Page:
Total Pageviews

Friday, December 11, 2009

Decades of extra tax on UK fixed phone lines?

The 50p Digital Divide tax on business and residential fixed phone lines was always going to be a disaster in terms of equity (mobile users don't pay, the poor don't pay, all benefits go to rural users) but just how long it will last has become a little clearer:

Mr Timms: We have not put a date on the withdrawal of the levy; what we have said is that we think we need £1 billion between now and 2017 to hit the 90% target. One could take the view that at that point it should be withdrawn or one could take the view actually that we would want to keep the levy in place in order to generate funds for the final 10% and that is a judgment to be made a bit later in the process.
Q225 Mr Oaten: But your figures, presumably, know from how many individuals will be paying the levy at which point you reach certain revenue-raising targets?
Mr Timms: Yes. We are assuming that everybody with a phone line at the moment, other than those on social tariffs, will be paying.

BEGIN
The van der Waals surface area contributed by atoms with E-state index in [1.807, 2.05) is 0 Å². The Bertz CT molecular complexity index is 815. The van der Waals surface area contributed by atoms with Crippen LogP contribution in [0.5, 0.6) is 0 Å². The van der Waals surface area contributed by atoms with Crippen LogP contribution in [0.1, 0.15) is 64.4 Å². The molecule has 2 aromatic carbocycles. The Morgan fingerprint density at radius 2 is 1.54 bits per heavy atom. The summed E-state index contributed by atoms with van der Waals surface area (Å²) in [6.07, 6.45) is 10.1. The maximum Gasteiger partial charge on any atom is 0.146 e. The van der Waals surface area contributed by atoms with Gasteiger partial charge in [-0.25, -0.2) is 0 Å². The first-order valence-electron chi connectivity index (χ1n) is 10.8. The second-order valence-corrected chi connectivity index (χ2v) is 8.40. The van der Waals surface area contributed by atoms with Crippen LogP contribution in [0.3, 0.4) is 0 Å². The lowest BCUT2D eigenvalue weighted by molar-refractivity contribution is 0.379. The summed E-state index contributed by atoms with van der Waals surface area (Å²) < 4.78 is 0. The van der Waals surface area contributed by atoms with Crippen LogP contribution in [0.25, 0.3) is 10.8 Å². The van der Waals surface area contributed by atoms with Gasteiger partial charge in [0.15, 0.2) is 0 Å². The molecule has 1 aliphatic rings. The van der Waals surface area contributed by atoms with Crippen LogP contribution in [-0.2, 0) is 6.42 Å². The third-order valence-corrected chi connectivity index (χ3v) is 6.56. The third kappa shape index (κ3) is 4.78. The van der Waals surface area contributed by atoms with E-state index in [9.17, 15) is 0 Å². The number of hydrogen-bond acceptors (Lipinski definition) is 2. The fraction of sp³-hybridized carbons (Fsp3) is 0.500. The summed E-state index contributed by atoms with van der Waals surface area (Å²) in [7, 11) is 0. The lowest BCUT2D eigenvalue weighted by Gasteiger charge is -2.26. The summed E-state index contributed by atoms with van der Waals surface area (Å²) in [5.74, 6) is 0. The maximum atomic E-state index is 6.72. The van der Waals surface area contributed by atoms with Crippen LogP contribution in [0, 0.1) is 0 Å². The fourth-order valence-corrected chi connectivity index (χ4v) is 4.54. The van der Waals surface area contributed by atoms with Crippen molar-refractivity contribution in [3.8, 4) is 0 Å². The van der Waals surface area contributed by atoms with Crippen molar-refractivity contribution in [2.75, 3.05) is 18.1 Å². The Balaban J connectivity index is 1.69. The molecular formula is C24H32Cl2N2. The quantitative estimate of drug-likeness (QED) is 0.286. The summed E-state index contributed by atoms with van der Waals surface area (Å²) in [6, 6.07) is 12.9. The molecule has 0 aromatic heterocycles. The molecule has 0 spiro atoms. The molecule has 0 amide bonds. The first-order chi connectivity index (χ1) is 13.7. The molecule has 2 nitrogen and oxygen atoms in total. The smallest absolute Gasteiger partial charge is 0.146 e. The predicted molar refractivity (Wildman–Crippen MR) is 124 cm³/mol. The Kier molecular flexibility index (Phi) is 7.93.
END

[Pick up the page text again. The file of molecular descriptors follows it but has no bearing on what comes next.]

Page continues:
Q226 Mr Oaten: What I am getting at is in three years' time how much money will you have raised?
Mr Timms: I think it will raise between £150 million and £175 million per year.
Q227 Mr Oaten: But the intention is that once it has done its job to remove the levy?
Mr Timms: Yes, I think that must be the logic of having a levy for a particular purpose, that once the purpose has been entirely completed ---
Q228 Chairman: Hang on, income tax was used to pay for one particular war, as far as I remember it, and I think we still have income tax!
Mr Timms: We are talking about decisions that are going to be made some years hence but I do not think this levy could be used as a contribution towards general taxation; it needs to be used for the purposes ---
Q229 Chairman: You are such a nice man, Minister! You are so nice!
Mr Timms: The point we can debate, I think, is whether it should carry on beyond 2017 to contribute to the cost of the final 10% next generation broadband.
Q230 Mr Oaten: My point is that if we look at the principle of hypothecation there is a very big difference between putting in place a new tax which is going to fund a service for ever more or a one-off quick hit through a levy. Which is this?
Mr Timms: It is more like the latter than the former because once the investment has been completed the purpose of the levy no longer exists.

No comments: